Oracle announced two standalone servers with the new chip, the S7-2 and S7-2L, as well as an engineered system, the MiniCluster S7-2, which is a smaller version of the Oracle SuperCluster.
The S7-2 is a 1 rack-unit server, designed for maximum density, sold with one or two processors. The S72L is a 2 rack-unit system, with two processors, that handles more storage configurations. Both can use a mix of SAS and NVMe storage.
The servers start just north of $11,000 with a single processor, 64GB of memory and two 600GB disk drives, and run to about $50,000 with two processors and a terabyte of memory.
While Oracle's bigger Sparc systems run traditional ERP and CRM type applications, Fowler hopes the S7 servers will attract more modern Java, Hadoop and Spark workloads.
Oracle also launched a new Sparc-based infrastructure-as-a-service offering on Wednesday, which customers can use to back up the new systems.
Oracle didn't provide pricing for the MiniCluster, but it is supposed to broaden the market for Oracle's engineered systems, which combine compute, storage and networking in a preconfigured box with virtualization and management software.
Ellison has said he wants to compete better on price with EMC and Cisco in converged systems, and MiniCluster looks designed to do that.
A big difference from the SuperCluster is that much of the setup and administration is automated, so customers can get the security and high-availability features of the larger machine without needing as much Solaris expertise, according to Fowler.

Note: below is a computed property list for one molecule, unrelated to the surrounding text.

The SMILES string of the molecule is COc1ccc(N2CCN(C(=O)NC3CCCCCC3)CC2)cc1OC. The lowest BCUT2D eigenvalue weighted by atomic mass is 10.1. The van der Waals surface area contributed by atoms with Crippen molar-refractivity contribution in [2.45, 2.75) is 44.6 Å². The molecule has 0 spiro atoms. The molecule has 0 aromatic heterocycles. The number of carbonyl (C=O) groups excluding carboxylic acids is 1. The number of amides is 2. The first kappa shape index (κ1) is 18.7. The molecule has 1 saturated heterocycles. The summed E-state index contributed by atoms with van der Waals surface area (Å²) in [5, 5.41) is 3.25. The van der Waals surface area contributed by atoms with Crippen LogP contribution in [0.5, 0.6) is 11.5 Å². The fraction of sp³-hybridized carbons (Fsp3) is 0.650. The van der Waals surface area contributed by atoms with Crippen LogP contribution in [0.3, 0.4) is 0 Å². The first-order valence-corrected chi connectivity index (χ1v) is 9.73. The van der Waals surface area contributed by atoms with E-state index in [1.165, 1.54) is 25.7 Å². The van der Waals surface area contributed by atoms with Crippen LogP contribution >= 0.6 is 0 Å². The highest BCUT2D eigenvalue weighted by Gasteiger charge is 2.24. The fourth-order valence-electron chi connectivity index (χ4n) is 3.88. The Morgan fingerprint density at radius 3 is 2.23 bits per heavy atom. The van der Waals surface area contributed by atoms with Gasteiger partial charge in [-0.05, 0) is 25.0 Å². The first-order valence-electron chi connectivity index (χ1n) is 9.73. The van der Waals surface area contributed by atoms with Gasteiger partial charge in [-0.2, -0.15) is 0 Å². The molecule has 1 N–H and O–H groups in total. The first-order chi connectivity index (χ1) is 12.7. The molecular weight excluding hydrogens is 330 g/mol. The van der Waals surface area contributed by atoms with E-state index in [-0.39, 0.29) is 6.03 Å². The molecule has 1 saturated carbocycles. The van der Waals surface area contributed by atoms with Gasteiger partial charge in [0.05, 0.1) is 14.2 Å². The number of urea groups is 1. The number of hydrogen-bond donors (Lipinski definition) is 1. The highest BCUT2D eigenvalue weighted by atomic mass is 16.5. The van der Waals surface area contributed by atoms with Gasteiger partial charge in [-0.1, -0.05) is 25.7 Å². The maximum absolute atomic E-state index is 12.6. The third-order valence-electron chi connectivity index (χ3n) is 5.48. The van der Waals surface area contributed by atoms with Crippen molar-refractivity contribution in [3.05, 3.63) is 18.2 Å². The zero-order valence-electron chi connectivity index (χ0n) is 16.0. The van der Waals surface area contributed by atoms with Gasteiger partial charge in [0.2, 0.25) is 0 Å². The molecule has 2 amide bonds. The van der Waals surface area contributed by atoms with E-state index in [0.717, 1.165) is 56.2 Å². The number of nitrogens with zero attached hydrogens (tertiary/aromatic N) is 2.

"You don't have to be a Solaris jockey to use this thing," he said.
One oddity is that Oracle has said the S7 chip includes an on-chip InfiniBand controller, for high-speed clustering. But none of the new systems make use of that capability. They opt for Ethernet instead.
"In line with the design goal of simplicity for MiniCluster, we decided to stay simple by using SAS for storage and Ethernet for network connectivity," Oracle said in a statement.
As for the standalone servers, use of InfiniBand in "DIY solutions" has been limited, Oracle said, and qualification of the various InfiniBand interfaces on the market is "very resource intensive." Customers can use an add-in card for InfiniBand if they want to.
That seems like a curious situation, but it's all we could get from Oracle for now.
Nathan Brookwood, industry analyst at Insight 64, said the S7 servers could appeal to customers who don't need the power of an M7 system but are wary of porting applications to x86.
"The challenge for Oracle," he said, "is can they expand their customer base."
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